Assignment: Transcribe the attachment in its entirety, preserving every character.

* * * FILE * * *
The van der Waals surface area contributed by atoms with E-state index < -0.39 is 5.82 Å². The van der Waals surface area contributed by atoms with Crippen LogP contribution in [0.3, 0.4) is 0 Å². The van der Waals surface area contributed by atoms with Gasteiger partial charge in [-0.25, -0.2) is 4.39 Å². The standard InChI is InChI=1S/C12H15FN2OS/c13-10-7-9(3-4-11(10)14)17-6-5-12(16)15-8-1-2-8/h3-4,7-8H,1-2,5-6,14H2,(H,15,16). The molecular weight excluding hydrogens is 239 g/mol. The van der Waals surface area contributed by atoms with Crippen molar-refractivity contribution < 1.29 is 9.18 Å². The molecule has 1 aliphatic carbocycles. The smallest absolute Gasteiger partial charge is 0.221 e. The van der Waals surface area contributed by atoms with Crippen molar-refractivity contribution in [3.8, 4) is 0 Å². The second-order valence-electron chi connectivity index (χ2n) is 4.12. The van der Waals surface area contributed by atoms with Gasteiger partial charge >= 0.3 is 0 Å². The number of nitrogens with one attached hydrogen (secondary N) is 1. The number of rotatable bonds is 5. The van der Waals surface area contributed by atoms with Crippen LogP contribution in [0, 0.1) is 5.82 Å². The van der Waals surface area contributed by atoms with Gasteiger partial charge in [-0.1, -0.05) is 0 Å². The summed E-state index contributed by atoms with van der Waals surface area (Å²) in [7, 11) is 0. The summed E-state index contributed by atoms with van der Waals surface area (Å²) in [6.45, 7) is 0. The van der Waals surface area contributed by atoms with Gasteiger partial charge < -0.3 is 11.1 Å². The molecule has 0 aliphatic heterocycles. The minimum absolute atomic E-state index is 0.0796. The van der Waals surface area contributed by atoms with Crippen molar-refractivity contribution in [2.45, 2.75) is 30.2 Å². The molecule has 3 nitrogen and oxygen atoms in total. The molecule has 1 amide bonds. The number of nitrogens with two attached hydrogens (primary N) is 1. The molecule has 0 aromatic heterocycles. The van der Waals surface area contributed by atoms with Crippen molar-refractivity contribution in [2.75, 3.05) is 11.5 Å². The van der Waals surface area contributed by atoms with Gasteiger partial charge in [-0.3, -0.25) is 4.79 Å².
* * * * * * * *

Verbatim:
The van der Waals surface area contributed by atoms with E-state index < -0.39 is 5.82 Å². The van der Waals surface area contributed by atoms with Crippen LogP contribution in [0.3, 0.4) is 0 Å². The van der Waals surface area contributed by atoms with Gasteiger partial charge in [-0.25, -0.2) is 4.39 Å². The standard InChI is InChI=1S/C12H15FN2OS/c13-10-7-9(3-4-11(10)14)17-6-5-12(16)15-8-1-2-8/h3-4,7-8H,1-2,5-6,14H2,(H,15,16). The molecular weight excluding hydrogens is 239 g/mol. The van der Waals surface area contributed by atoms with Crippen molar-refractivity contribution < 1.29 is 9.18 Å². The molecule has 1 aliphatic carbocycles. The smallest absolute Gasteiger partial charge is 0.221 e. The van der Waals surface area contributed by atoms with Crippen molar-refractivity contribution in [3.8, 4) is 0 Å². The second-order valence-electron chi connectivity index (χ2n) is 4.12. The van der Waals surface area contributed by atoms with Gasteiger partial charge >= 0.3 is 0 Å². The number of nitrogens with one attached hydrogen (secondary N) is 1. The number of rotatable bonds is 5. The van der Waals surface area contributed by atoms with Crippen LogP contribution in [0, 0.1) is 5.82 Å². The van der Waals surface area contributed by atoms with Gasteiger partial charge in [-0.1, -0.05) is 0 Å². The summed E-state index contributed by atoms with van der Waals surface area (Å²) in [7, 11) is 0. The summed E-state index contributed by atoms with van der Waals surface area (Å²) in [6.45, 7) is 0. The van der Waals surface area contributed by atoms with Gasteiger partial charge < -0.3 is 11.1 Å². The molecule has 0 aliphatic heterocycles. The minimum absolute atomic E-state index is 0.0796. The van der Waals surface area contributed by atoms with Crippen molar-refractivity contribution in [2.45, 2.75) is 30.2 Å². The molecule has 3 nitrogen and oxygen atoms in total. The molecule has 1 amide bonds. The number of nitrogens with two attached hydrogens (primary N) is 1. The molecule has 0 aromatic heterocycles. The van der Waals surface area contributed by atoms with Crippen molar-refractivity contribution in [2.75, 3.05) is 11.5 Å². The van der Waals surface area contributed by atoms with Gasteiger partial charge in [-0.3, -0.25) is 4.79 Å².